Google recently released a Real Time Tracking feature in the new Google Analytics interface. Though still in Beta and providing limited capabilities, we are now able to see what website visitors are doing as it happens.
Google does an excellent job at keeping us online marketers on our toes, releasing new applications, platforms, interfaces and features so regularly that sometimes many of us find it challenging to keep up.
Whether it's a new feature in AdWords, revising their algorithms, or changing the SERP layout, we are forced to constantly adapt to change and learn new techniques and skill sets to perform our jobs to the fullest.
Impressive New Features
- Instantly know how many visitors are on your website
- Monitor referring attributes
Instantly discover how visitors are arriving at your website, broken down by
- Monitor Top Active Pages
Discover which pages currently have the most active viewers or check page performance over the past 30 minutes.
- Monitor geographical impact
Analyze the stream of incoming traffic as it happens by visitor location. Click on a Country and Google breaks it down even further to the City-level.
The BIG One: Measure Social Media Impact
Let's say your company just posted a Tweet. Real Time Reporting allows you to monitor the immediate response to your social media initiatives and gauge its performance. Knowing when to re-engage your audience is never straightforward, but knowing when traffic from particular sources begins and drops-off will do nothing but help influence your strategy.
Prior to this, we had to wait around 30 minutes to 3 hours to view data and in some rare cases, still wondering what the impact was of a website change or social media initiative for up to 24 hours after the fact.
Google Real Time Reporting definitely has wow-factor, but I expect even after trying it out, many are still rather unsure what they can do with this knowledge - how they would act on it and maybe if they can even act on it.
I do admit there is absolutely a place for Real Time Analytics, but for the average Analyst, it is really too early to tell what the real benefits are for the majority of users. Perhaps all we need is the hourly report Google Analytics already provides.
Is Traditional Analytics All we need?
A few Beta Version Limitations to Real Time Reporting:
- Unable to save or export reports
- Unable to apply advanced segmentation to the data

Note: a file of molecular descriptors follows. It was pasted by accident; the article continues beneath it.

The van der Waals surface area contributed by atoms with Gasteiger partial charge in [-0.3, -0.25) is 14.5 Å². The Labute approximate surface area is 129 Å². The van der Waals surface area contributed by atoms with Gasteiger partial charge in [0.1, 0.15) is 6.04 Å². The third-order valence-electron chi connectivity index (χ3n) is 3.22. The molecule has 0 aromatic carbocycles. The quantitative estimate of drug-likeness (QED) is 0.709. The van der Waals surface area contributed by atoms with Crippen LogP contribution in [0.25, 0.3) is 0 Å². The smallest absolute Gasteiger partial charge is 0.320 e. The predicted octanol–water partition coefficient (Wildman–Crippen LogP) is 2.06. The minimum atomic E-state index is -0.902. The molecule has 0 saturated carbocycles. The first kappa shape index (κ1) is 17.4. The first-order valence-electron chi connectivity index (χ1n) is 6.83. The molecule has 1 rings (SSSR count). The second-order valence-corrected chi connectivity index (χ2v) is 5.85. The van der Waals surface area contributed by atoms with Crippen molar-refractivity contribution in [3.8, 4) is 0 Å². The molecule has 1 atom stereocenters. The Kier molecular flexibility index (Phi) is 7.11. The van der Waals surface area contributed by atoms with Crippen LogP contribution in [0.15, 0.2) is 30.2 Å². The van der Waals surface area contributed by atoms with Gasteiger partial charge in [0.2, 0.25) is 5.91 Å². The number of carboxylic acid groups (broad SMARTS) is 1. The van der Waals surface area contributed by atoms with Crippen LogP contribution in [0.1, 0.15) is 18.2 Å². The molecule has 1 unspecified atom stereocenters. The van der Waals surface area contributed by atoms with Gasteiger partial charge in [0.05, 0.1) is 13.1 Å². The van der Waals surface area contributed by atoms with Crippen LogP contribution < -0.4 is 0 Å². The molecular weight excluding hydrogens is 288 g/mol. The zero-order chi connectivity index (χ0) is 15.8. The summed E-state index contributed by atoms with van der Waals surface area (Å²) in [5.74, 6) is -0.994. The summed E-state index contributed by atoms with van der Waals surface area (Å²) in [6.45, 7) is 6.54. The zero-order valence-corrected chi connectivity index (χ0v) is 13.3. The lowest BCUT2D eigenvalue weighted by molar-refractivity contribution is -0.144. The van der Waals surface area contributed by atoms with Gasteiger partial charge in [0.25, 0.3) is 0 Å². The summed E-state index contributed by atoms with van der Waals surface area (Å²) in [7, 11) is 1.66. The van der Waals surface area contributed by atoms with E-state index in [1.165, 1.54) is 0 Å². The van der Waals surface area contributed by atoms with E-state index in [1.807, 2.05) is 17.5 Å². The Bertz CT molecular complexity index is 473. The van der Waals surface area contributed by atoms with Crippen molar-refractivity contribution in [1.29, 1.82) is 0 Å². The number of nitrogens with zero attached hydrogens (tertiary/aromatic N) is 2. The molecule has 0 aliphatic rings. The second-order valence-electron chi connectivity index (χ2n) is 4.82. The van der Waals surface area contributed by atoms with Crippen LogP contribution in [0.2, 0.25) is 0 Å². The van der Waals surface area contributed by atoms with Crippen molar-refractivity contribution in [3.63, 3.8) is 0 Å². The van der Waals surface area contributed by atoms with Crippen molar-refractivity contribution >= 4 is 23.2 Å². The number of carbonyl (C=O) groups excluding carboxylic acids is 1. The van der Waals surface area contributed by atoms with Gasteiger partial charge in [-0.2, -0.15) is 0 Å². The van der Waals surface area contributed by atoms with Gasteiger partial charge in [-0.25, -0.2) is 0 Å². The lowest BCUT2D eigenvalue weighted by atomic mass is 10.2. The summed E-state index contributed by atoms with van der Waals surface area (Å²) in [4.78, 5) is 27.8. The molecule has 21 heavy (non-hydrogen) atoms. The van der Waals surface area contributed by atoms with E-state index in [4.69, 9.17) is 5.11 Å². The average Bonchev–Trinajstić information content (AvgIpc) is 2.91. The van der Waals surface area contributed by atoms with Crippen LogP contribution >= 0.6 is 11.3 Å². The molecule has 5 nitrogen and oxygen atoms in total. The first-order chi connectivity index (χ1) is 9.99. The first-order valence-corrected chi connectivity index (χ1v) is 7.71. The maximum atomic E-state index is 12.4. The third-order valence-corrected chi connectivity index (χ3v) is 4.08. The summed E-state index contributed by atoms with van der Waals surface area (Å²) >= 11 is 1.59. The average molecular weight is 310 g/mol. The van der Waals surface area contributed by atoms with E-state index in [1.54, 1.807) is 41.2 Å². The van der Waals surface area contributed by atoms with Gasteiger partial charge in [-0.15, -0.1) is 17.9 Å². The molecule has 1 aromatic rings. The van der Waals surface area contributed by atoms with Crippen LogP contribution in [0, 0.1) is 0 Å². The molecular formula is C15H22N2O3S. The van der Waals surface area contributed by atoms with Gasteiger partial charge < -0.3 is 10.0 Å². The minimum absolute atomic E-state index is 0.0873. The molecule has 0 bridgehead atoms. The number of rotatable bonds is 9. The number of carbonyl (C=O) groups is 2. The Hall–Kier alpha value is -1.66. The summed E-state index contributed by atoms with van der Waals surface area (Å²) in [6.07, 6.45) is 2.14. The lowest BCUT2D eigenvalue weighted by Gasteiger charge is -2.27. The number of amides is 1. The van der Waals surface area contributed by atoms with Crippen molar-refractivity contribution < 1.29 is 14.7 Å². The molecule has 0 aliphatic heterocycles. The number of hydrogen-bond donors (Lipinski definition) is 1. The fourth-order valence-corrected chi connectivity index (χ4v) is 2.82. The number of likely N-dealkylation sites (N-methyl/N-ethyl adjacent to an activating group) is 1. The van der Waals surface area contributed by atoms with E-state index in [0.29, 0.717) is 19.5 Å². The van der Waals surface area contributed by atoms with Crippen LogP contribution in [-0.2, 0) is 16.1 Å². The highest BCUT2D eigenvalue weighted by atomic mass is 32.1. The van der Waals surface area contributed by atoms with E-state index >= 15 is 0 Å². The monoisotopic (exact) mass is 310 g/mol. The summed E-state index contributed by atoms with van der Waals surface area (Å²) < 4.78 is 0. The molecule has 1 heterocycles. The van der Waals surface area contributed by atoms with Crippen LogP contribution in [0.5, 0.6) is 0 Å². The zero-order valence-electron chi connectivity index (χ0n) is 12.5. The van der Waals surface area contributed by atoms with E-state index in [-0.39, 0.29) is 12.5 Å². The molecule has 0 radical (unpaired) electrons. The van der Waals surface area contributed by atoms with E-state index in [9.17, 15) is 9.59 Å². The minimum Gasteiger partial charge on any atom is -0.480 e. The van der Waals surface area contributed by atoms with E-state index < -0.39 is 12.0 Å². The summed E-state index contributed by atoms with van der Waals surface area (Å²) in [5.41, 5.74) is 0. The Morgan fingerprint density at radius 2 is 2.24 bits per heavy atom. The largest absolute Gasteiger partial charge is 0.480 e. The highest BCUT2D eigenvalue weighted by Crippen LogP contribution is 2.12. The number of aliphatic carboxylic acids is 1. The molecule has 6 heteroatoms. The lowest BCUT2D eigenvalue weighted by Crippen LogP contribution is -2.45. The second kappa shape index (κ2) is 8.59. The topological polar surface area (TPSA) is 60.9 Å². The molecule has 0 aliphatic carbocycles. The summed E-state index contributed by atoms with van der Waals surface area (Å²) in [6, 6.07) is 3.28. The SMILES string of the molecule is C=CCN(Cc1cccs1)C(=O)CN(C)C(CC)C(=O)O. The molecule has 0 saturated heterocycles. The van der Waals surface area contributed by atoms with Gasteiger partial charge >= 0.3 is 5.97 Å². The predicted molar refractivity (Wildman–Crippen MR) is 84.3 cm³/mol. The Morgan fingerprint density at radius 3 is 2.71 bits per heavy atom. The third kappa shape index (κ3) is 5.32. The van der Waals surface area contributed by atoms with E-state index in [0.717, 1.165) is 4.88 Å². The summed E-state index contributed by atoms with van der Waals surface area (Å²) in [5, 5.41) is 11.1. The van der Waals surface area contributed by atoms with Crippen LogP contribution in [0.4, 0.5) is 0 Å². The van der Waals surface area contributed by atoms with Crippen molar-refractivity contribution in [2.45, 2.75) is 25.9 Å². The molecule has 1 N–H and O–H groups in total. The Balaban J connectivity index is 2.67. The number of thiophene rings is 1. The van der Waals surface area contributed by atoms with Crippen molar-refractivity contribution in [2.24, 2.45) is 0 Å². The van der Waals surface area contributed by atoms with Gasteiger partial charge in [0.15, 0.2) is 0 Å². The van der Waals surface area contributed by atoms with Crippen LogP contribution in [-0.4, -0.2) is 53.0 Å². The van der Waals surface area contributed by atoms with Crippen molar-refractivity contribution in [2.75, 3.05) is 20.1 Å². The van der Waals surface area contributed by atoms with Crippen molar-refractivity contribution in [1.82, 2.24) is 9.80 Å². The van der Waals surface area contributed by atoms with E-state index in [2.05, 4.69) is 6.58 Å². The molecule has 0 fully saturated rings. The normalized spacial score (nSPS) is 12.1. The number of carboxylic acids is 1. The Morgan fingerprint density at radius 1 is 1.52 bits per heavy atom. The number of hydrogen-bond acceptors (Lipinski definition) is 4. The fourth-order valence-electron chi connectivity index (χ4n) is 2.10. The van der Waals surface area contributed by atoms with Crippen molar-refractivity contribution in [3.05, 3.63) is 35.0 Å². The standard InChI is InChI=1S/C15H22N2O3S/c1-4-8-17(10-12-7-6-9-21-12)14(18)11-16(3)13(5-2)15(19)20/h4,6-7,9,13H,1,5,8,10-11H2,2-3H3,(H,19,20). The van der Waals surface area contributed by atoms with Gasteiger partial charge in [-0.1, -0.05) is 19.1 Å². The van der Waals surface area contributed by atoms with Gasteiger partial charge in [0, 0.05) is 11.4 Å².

- No profile filtering
- Real Time Analytics only provides reporting for the past 30 minutes
We all can agree, sometimes we need to step back from what's happening now, and analyze our findings, visualize data and look through spreadsheets for spikes, dips and irregular activity. From that, maybe we can better understand the impact of our efforts and act upon it properly.
If you are monitoring in real time after a Tweet, are you really going to sit and stare at the computer screen awing at your efforts -jumping for joy, watching the visitors pour in? Heck, I would (and will be after this post goes live) - but what actions will I take with this information?
Maybe our time is better spent accessing that irregular traffic spike that may have occurred instead of looking over an hourly impact report? Just like any experiment or test, you can't come to a solid conclusion immediately, but rather have to sample a larger audience, factoring in variables.
Yes, knowing what is happening at any moment can help us better understand our website visitors, but so can traditional Analytics. The real challenge is strategizing a plan of action for when problematic issues occur and having the necessary support to implement changes on the fly.
Leave a comment with your early experiences, tips, advice and strategy.
Solid Google Analytics reads:
2 thoughts on “Will Google Analytics Real Time Reporting Really Change the Way You Work?”
Great post, Nick!
I’ve found that this feature can be quite addictive. There’s just something about knowing who’s on your site at this very moment, where they came from, etc.
Nice post. It’s funny, but I wasn’t even aware of this. I don’t use analytics that much as it is…just to measure bounce rate and new sources of traffic. Many people I know prefer Statcounter for data.
I get much more use out of Google Webmaster Tools. Your click through rate from the serps is something far too few people keep track of…and much more important IMHO.
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